When it comes to public relations there are many misconceptions about the industry and often confusion regarding the role PR plays within an organization. Below are a few of the most common public relations misconceptions.
Myth #1: Media coverage is easy and occurs instantly – just send a pitch or release and someone will cover it.
Fact: Garnering coverage takes time. The process usually includes writing copy (a release or pitch), creating a media list of appropriate contacts, sending a thoughtful email, and making follow-up calls – and then repeating the process a lot of the time. All of these steps typically have to happen before a story or announcement ever appear in the media.
Myth #2: Press releases don’t work anymore.
Fact: Releases can work if they have a strong media hook, give enough detail to support the message and are written clearly and concisely. PR practitioners must keep in mind that the key objective of a release is to share a correct and accurate message. With today’s cuts in newsrooms, there’s actually a great opportunity if a release is written well. Editors may choose to use the release copy as is, instead of rewriting the information.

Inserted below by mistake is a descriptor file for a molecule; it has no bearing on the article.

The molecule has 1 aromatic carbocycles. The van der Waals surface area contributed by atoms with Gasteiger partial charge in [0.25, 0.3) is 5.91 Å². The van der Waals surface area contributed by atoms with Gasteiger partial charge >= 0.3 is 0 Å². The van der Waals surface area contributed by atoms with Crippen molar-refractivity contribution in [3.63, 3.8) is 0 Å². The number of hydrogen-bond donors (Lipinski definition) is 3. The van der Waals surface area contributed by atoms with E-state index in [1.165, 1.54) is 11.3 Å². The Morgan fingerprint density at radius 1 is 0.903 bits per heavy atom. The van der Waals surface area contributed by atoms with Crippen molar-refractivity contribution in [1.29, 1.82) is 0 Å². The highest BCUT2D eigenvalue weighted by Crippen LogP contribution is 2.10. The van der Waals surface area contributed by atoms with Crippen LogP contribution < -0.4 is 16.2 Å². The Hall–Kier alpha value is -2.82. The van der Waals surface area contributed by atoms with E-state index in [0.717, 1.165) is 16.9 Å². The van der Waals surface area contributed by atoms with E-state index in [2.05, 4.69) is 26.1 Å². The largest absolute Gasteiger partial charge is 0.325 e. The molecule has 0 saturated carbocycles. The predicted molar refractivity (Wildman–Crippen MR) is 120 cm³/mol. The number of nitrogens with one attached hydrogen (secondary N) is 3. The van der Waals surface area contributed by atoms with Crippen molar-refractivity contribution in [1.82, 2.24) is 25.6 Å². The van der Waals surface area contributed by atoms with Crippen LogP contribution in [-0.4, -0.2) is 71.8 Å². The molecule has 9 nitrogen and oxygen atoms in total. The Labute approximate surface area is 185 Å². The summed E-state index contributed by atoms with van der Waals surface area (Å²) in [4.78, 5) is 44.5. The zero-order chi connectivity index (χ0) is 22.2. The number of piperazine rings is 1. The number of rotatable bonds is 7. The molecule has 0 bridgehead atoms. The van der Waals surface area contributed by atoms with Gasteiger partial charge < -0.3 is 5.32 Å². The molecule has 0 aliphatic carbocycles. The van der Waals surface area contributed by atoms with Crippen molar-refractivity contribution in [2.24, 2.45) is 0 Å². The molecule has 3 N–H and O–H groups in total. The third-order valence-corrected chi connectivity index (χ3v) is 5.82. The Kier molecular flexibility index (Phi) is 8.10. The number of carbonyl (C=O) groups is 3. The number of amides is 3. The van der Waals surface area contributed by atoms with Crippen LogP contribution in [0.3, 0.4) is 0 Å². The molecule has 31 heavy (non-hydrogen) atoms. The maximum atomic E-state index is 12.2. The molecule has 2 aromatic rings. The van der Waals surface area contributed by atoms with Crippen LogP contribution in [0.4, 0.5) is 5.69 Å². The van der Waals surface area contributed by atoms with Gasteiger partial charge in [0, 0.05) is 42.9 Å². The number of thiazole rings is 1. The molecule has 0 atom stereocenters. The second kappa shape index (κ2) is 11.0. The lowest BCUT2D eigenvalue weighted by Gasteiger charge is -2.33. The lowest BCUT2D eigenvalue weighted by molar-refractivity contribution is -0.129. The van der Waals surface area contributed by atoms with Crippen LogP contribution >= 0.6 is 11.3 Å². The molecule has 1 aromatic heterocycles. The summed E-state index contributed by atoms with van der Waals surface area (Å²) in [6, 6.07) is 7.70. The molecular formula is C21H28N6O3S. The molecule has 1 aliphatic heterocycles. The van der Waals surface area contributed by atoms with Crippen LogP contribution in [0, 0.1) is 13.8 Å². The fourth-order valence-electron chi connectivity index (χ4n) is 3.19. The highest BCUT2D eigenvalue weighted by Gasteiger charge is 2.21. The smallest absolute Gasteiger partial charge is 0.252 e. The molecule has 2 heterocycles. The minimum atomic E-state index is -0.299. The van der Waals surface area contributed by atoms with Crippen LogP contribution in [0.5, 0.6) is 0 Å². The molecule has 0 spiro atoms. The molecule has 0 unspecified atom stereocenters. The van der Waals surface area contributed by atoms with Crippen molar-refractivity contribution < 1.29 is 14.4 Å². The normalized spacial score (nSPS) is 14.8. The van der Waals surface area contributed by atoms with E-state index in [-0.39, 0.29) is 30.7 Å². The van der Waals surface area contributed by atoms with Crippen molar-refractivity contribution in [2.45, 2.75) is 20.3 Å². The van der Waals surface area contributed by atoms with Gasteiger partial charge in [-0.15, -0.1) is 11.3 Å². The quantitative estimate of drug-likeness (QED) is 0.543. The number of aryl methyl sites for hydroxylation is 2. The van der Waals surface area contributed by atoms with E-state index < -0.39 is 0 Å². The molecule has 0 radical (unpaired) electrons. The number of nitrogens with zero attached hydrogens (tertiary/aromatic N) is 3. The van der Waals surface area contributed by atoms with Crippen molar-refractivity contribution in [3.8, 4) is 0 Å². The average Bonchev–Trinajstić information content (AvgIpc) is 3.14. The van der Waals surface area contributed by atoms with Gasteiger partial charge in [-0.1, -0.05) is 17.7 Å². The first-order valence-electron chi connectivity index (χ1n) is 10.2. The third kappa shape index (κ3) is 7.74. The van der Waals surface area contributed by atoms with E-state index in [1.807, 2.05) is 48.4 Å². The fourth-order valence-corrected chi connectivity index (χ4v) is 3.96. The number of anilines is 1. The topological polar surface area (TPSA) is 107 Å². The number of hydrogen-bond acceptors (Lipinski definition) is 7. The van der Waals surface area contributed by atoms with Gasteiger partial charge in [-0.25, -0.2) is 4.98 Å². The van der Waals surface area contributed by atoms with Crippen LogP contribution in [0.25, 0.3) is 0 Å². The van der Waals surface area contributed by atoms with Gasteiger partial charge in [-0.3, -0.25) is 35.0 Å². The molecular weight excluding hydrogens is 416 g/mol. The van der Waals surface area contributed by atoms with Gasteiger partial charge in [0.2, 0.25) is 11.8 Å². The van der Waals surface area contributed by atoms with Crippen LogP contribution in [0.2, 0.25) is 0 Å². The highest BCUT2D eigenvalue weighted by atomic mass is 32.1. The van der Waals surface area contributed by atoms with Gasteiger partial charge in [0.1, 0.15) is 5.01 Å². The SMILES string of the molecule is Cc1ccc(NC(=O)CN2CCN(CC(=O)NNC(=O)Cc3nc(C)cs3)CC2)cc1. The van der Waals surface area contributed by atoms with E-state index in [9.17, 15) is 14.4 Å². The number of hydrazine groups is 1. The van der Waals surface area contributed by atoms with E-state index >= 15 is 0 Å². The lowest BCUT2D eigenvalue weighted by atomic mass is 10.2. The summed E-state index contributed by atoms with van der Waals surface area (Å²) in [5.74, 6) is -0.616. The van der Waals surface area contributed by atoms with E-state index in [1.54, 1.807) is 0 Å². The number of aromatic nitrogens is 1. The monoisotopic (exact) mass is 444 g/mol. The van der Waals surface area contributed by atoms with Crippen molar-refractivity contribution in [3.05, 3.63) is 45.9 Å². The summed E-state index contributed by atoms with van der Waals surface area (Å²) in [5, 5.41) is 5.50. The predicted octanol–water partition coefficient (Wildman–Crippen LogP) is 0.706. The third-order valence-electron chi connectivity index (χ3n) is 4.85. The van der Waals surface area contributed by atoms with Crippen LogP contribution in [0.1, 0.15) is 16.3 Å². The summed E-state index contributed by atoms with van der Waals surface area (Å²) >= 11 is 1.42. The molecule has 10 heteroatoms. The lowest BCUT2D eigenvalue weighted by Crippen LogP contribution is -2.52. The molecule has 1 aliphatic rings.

Myth #3: Public relations tactics can’t demonstrate ROI.
Fact: When a PR practitioner determines goals and objectives together with a client, a campaign or project outcome can and should be measured. The best way to demonstrate ROI is to determine the different outcomes of a PR campaign that can be measured, such as an increase in website traffic, sales calls, or awareness of an initiative. For example, if a client wants to increase company-wide engagement through an e-newsletter, there is an opportunity for both immediate and long-term ROI. Instantly, a firm can measure the newsletter metrics including how many employees opened the email, what stories they clicked on, or who responded to a survey. The long-term ROI can be a continual increase in staff awareness of company initiatives, thus helping them become more engaged with their company over time.
Myth #4: Public relations professionals “spin” a story to manipulate the truth.
Fact: PR professionals work to share a client’s story accurately and effectively, while at the same time enforcing the most important messages of the company. For example, when a company has an announcement, PR representatives gather all of the information and determine the most important messages the company should convey. This isn’t ‘spinning’ a story, it is prioritizing points so the media and key audiences can easily understand the most important information and how it affects their readers.
While correcting every misunderstanding about PR would be impossible, it is every PR practitioner’s duty to ensure people understand the value that PR can add. It’s also important to enforce the reality that PR is an important part of the entire marketing mix and cannot function in a vacuum.
Posted In Media Relations